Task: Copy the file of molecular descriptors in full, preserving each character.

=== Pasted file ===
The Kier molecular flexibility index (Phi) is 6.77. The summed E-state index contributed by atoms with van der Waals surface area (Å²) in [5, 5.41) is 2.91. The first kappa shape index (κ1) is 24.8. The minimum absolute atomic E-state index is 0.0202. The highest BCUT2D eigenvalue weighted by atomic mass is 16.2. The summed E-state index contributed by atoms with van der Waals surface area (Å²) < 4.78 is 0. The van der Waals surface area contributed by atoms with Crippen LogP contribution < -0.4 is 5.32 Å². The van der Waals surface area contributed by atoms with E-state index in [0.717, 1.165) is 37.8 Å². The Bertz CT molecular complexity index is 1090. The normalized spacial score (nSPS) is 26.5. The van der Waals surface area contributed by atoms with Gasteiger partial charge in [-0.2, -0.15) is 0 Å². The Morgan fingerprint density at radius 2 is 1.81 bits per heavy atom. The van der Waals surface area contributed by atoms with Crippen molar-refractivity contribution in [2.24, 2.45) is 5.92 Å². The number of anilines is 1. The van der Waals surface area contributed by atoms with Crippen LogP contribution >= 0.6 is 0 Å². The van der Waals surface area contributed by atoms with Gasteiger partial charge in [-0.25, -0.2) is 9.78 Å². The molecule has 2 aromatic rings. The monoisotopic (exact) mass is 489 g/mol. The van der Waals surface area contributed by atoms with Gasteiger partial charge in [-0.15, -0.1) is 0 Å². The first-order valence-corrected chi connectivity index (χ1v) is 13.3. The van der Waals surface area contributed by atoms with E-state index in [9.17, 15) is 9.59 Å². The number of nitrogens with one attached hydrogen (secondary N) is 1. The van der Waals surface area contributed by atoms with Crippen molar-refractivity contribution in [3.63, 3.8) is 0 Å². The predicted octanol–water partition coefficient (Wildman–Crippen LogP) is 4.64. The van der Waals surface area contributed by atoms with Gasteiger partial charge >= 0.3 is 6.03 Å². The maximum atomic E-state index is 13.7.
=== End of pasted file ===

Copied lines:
The Kier molecular flexibility index (Phi) is 6.77. The summed E-state index contributed by atoms with van der Waals surface area (Å²) in [5, 5.41) is 2.91. The first kappa shape index (κ1) is 24.8. The minimum absolute atomic E-state index is 0.0202. The highest BCUT2D eigenvalue weighted by atomic mass is 16.2. The summed E-state index contributed by atoms with van der Waals surface area (Å²) < 4.78 is 0. The van der Waals surface area contributed by atoms with Crippen LogP contribution < -0.4 is 5.32 Å². The van der Waals surface area contributed by atoms with E-state index in [0.717, 1.165) is 37.8 Å². The Bertz CT molecular complexity index is 1090. The normalized spacial score (nSPS) is 26.5. The van der Waals surface area contributed by atoms with Gasteiger partial charge in [-0.2, -0.15) is 0 Å². The Morgan fingerprint density at radius 2 is 1.81 bits per heavy atom. The van der Waals surface area contributed by atoms with Crippen molar-refractivity contribution in [2.24, 2.45) is 5.92 Å². The number of anilines is 1. The van der Waals surface area contributed by atoms with Crippen LogP contribution >= 0.6 is 0 Å². The van der Waals surface area contributed by atoms with Gasteiger partial charge in [-0.25, -0.2) is 9.78 Å². The molecule has 2 aromatic rings. The monoisotopic (exact) mass is 489 g/mol. The van der Waals surface area contributed by atoms with Gasteiger partial charge in [-0.15, -0.1) is 0 Å². The first-order valence-corrected chi connectivity index (χ1v) is 13.3. The van der Waals surface area contributed by atoms with E-state index in [9.17, 15) is 9.59 Å². The number of nitrogens with one attached hydrogen (secondary N) is 1. The van der Waals surface area contributed by atoms with Crippen molar-refractivity contribution in [3.63, 3.8) is 0 Å². The predicted octanol–water partition coefficient (Wildman–Crippen LogP) is 4.64. The van der Waals surface area contributed by atoms with Gasteiger partial charge >= 0.3 is 6.03 Å². The maximum atomic E-state index is 13.7.